It isn’t election season, but another kind of political battle is being fought, and it’s just as full of angry polemics as any Senate or presidential race: the struggle over President Bush’s nominee to the federal appeals court in Washington, Miguel Estrada. On Monday, Senate Democrats, using a tradition that protects the rights of the minority, resume their filibuster of Estrada’s nomination, which has stymied the Senate for three weeks.
In May of 2001, Bush nominated Estrada, a former litigator in the Department of Justice during the Clinton administration, to serve on the Court of Appeals for the District of Columbia Circuit.
VETERAN LITIGATOR Estrada, who emigrated from Honduras at age 17, graduated from Harvard Law School and clerked for Supreme Court Justice Anthony Kennedy, has argued 15 cases before the Supreme Court, a high number for a lawyer who is only 41 year old.
But Democratic senators say Estrada has not revealed enough of his legal philosophy to deserve confirmation.
As long as they can muster 41 votes to sustain their filibuster, they can block a confirmation vote. Three Democratic senators have joined all 51 Republicans in supporting him, so Estrada would win confirmation, but he is still six short of the 60 votes he needs to overcome the filibuster.
This battle is kindled in part by pent-up Democratic frustration over not only their losses in the 2002 elections, but the 2000 presidential election as well.
Al Gore missed his chance to pick two or three Supreme Court justices. During the 2000 campaign, Gore had made a point of attacking conservative Justices Antonin Scalia, Clarence Thomas and William Rehnquist by name.
He left no doubt he’d appoint ideological opposites of Scalia, Thomas and Rehnquist if he got the chance.
So bitter was the residue from the 2000 election that a leading Democratic lawyer, Abner Mikva, who served as White House counsel under President Clinton, declared that the Senate ought to block confirmation of any Bush nominee to the Supreme Court until after the 2004 election.
Mikva’s reasoning: Bush does not have “a popular mandate” since he did not win a majority of the popular vote in 2000.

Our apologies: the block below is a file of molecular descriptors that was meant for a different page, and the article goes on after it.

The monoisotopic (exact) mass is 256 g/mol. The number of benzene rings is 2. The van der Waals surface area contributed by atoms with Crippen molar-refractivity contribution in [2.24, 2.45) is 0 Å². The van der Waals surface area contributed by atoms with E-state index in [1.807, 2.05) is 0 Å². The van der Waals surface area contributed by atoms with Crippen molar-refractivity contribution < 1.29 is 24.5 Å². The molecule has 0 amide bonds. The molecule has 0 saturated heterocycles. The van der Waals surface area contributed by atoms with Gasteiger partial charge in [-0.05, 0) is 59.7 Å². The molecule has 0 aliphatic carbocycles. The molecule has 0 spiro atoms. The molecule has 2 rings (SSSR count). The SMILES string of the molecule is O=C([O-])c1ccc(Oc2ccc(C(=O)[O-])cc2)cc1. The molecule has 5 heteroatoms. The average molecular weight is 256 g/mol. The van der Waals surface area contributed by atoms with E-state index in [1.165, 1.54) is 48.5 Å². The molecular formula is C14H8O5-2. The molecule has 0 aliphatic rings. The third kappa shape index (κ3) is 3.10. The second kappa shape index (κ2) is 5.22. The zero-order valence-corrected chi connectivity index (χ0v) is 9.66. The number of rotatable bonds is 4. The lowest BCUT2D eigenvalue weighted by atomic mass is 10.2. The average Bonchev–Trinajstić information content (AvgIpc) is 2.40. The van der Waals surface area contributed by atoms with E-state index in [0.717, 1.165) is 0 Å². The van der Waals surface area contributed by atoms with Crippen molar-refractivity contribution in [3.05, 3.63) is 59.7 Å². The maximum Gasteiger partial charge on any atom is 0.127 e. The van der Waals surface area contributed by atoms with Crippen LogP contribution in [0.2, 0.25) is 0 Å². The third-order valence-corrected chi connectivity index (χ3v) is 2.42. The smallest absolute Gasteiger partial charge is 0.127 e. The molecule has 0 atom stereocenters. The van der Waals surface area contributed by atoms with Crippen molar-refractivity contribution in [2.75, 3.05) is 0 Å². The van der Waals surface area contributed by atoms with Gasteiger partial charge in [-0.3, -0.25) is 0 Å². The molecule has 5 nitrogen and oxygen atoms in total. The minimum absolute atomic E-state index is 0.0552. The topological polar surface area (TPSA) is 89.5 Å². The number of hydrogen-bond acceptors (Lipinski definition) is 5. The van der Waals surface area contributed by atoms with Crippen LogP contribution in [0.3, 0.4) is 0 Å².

GROOMED FOR THE HIGH COURT One of the justices may well choose this June as the date to announce his or her retirement from the high court.
Judiciary Committee chairman Sen. Orrin Hatch, R-Utah, touts Estrada himself as a potential nominee to a Supreme Court vacancy, although June would likely be too soon. The Democrats’ filibuster may mean that Estrada would not take a seat on the appeals court until March or April, if at all.
In last November’s elections, Democrats lost control of the Senate and thus lost their grip on the Judiciary Committee, which had allowed them to keep Estrada’s nomination bottled up since 2001.
Hatch is moving Estrada and other long-delayed Bush nominees through the committee as briskly as he can, prompting complaints from Democrats, who recall that then-Sen. John Ashcroft and other Republicans dragged their feet on Clinton’s nominees when the GOP had Senate control during his presidency.
“The confirmation process is not immune from politics, but a particularly virulent strain has now infected the Senate and politicizing the process to the point of paralysis,” lamented Sen. Patrick Leahy, D-Vermont, the senior Democrat on the Judiciary Committee, in 1998.
Democrats remember that it was Ashcroft who derailed Clinton nominees Ronnie White and Frederica Massiah-Jackson, both of whom he accused of being too sympathetic to criminal defendants.
Massiah-Jackson withdrew her name in 1998 in the face of a likely defeat. The Senate rejected White’s nomination in 1999 on a party-line vote.